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Now that we’ve thought about some of the various aspects of games, it seems natural to try to pull it all together and answer the question we posed at the beginning of this chapter: what is a game? What makes Go Fish, or Quake, or any of the games that you can play a game and not some other type of experience?
We’ve said that games are given structure by their formal elements, that they also have dramatic elements that make them emotionally engaging experiences. We’ve also said that games are dynamic systems and that their elements work together to produce a complex whole. But we can go even farther in our definition by pulling out some of the most important elements from the earlier discussion.
When we talked about boundaries, we mentioned the physical and the conceptual, because this is what most games deal with in their rules. What we didn’t mention is the emotional boundary between all of the rest of life and a game.
When you play a game, you set the rules of life aside and take up the rules of the game instead. Conversely, when you finish playing a game, you set aside the incidents and outcome of that game and return to the trappings of the outside world. Within the game, you may have slaughtered your best friend, or she may have slaughtered you. But that was within the game. Outside the game, these actions have no real consequences. What we are describing is the fact that game systems are separate from the rest of the world, they are closed.
We already have said that games are formal systems; that they are defined as games, and not some other type of interaction, by their formal elements. Also, we know that it’s key to our definition of games to show that these elements are interrelated, so we should include the concept that a game is a system. So the first statement we can make confidently about games is that they are closed, formal systems.
We’ve talked at length about the fact that games are for players, that the entire purpose of games is to engage players. Without players, games have no reason to exist. How do games engage players? By involving them in a conflict that is structured by their formal and dramatic elements. Games challenge players to accomplish their objectives while following rules and procedures which make it difficult to do so. So the second statement we add to our definition of games is that they engage players in structured conflicts.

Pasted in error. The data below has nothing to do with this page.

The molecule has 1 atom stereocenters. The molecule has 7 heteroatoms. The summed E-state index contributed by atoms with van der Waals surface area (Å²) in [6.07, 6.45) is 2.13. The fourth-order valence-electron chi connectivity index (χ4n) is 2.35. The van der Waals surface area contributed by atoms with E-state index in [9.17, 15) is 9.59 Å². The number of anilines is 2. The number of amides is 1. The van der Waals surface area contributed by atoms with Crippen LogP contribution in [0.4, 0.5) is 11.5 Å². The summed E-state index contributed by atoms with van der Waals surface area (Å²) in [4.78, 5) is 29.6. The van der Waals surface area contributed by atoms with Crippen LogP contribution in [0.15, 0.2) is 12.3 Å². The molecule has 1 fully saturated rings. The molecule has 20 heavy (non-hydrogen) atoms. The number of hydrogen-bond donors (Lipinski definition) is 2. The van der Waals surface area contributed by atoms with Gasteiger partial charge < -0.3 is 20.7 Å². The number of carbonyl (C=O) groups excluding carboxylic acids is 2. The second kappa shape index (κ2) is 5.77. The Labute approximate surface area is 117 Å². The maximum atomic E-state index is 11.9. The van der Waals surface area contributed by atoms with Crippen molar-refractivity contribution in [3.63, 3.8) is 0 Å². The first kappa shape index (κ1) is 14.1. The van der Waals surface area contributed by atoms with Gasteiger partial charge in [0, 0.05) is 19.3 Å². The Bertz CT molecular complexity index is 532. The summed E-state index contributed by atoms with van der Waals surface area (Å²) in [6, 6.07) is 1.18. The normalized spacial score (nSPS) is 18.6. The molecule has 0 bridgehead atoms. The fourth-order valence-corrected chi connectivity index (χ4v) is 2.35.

Lastly, games resolve their conflicts in unequal outcomes. A fundamental part of gameplay is that it promises to end and that it promises to produce a winner or winners. Games are not experiences designed to prove we are all equal. In fairness to the great breadth of game genres, some games are not exacting in their sense of closure or in the measure of their outcome. However, even if you are playing a game like EverQuest that goes on and on ad infinitum, or a game like The Sims, which has no specified objective, these games find ways to provide both resolution and measurable achievement to their players.
Drawing these concepts together, we can come to this working conclusion about the nature of games. A game is:
A closed, formal system, that
Engages players in structured conflict, and
Resolves in an unequal outcome.
Exercise 2.9: Applying What You’ve Learned
For this exercise, you will need a piece of paper, two pens, and two players. First, take a moment to play this simple game:
Draw three dots randomly on the paper. Choose a player to go first.
The first player draws a line from one dot to another dot.
Then that player draws a new dot anywhere on that line.
The second player also draws a line and a dot:
The new line must go from one dot to another, but no dot can have more than three lines coming out of it.
Also, the new line cannot cross any other line.
The new dot must be placed on the new line.
A line can go from a dot back to the same dot as long as it doesn’t break the “no more than three lines” rule.
The players take turns until one player cannot make a move. The last player to move is the winner.
Identify the formal elements of this game:
Players: How many? Any requirements? Special knowledge, roles, etc.?
Objective: What is the objective of the game?
Procedures: What are the required actions for play?
Rules: Any limits on player actions? Rules regarding behavior? What are they?
Conflict: What causes conflict in this game?
Boundaries: What are the boundaries of the game? Are they physical? Conceptual?
Outcome: What are the potential outcomes of the game?
Does the game have dramatic elements? Identify them:
Challenge: What creates challenge in the game?
Play: Is there a sense of play within the rules of the game?
Premise/Character/Story: Are these present?
What types of dramatic elements do you think might add to the game experience?
John Conway and Mike Patterson, Sprouts, 1967.
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